Pirelli warns the grid prior Singapore GP
Pirelli says F1's switch to 18-inch wheels and track surfaces changes at Marina Bay mean that teams will face in Singapore this weekend.
It's been three years since Sebastian Vettel took his last victory for Ferrari during the Singapore Grand Prix.
Since then, the iconic night race around the Marina Bay Street circuit, which often tests drivers physically due to the hot and humid conditions, has been called off due to Covid restrictions.
This year it returns with the extra challenge that the drivers haven't raced in the new cars or with the 18-inch tyres yet.
Three sections of Singapore's Marina Bay track have been resurfaced by F1 partner and specialist firm Dromo, which, coupled with the introduction of ground effect cars and 18-inch wheels that rely on a new tyre structure, means that previous set-up data can no longer be relied upon.
Pirelli's Motorsport Director Mario Isola says it will be 'a brand-new race' as the drivers grapple with managing tyres around the toughest track on the calendar.
“With completely different tyres to last time in Singapore, it’s almost like a totally new race”
“We’ve missed the spectacular night action of Singapore’s streets! With 18-inch tyres that have a completely different compound and structure compared to the ones used three years ago – as well as new asphalt this year – it’s almost like a totally new race. Singapore is all about slow corners – all 23 of them – and maximizing traction. We’ve got the three softest compounds for maximum speed and grip but looking after the rear tyres in order to ensure the drive needed will be key. With the tendency of the latest cars to understeer, it will be even more important to find the right set-up balance to ensure a strong front end without compromising acceleration at the rear.”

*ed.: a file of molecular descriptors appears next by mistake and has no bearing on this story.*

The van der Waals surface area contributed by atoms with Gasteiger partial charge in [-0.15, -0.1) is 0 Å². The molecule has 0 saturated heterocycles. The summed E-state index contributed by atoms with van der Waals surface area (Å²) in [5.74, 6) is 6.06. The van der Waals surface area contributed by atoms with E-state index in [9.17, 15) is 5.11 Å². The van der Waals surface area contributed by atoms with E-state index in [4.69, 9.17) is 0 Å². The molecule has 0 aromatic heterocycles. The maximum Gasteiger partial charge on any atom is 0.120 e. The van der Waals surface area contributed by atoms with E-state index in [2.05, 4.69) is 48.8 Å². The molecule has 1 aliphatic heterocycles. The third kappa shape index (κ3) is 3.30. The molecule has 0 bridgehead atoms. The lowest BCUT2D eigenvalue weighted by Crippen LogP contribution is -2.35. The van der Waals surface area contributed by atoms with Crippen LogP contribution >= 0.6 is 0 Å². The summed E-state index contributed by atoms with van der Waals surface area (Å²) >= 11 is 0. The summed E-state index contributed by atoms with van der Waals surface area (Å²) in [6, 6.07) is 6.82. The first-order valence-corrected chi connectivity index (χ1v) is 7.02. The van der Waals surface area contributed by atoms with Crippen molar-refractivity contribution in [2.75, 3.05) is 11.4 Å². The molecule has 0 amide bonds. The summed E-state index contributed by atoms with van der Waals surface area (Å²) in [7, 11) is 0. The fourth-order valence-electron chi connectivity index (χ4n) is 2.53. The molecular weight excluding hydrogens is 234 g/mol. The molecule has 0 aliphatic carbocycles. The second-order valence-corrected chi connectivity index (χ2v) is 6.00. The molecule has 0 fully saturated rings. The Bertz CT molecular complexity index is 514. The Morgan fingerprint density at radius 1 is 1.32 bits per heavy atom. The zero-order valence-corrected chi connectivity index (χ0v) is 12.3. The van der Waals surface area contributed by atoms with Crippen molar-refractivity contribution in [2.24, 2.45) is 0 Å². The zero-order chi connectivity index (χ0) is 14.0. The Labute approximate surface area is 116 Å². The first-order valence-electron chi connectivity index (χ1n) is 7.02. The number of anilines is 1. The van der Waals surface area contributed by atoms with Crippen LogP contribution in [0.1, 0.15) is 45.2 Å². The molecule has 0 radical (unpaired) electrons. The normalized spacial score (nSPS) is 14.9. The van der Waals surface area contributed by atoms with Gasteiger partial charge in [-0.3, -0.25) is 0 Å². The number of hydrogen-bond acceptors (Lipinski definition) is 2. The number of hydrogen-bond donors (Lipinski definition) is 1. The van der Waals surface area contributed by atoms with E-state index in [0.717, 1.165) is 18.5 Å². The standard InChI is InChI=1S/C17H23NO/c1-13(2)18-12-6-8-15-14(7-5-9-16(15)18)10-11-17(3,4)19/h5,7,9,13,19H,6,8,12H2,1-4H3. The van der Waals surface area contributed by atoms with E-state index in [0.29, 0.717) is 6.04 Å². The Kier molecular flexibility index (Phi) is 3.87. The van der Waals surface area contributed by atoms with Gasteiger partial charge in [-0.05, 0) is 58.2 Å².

THE TYRES ON TRACK
- The three softest compounds have been chosen for Singapore (for the first time since Austria): the P Zero White hard is the C3, the P Zero Yellow medium is the C4, and the P Zero Red soft is the C5. These compounds have been chosen to match the typical street circuit characteristics of the Marina Bay track, ensuring high levels of mechanical grip.
- There’s some new asphalt for Singapore this year. This isn’t as smooth as the asphalt usually seen on street circuits, having been put down with a view to the grand prix. However, as a street circuit, the Marina Bay circuit is used by normal road traffic most of the time – and the surface contains street furniture such as white lines and manhole covers. A high degree of track evolution is expected; also, because there are not many support races scheduled, which help to lay down rubber.
- With the race starting at 8pm local time (GMT +8) and continuing for about two hours, track temperatures are generally stable for most of the race, while high humidity levels provide a big physical challenge for the drivers, the cars and also for the tyres, with thermal degradation.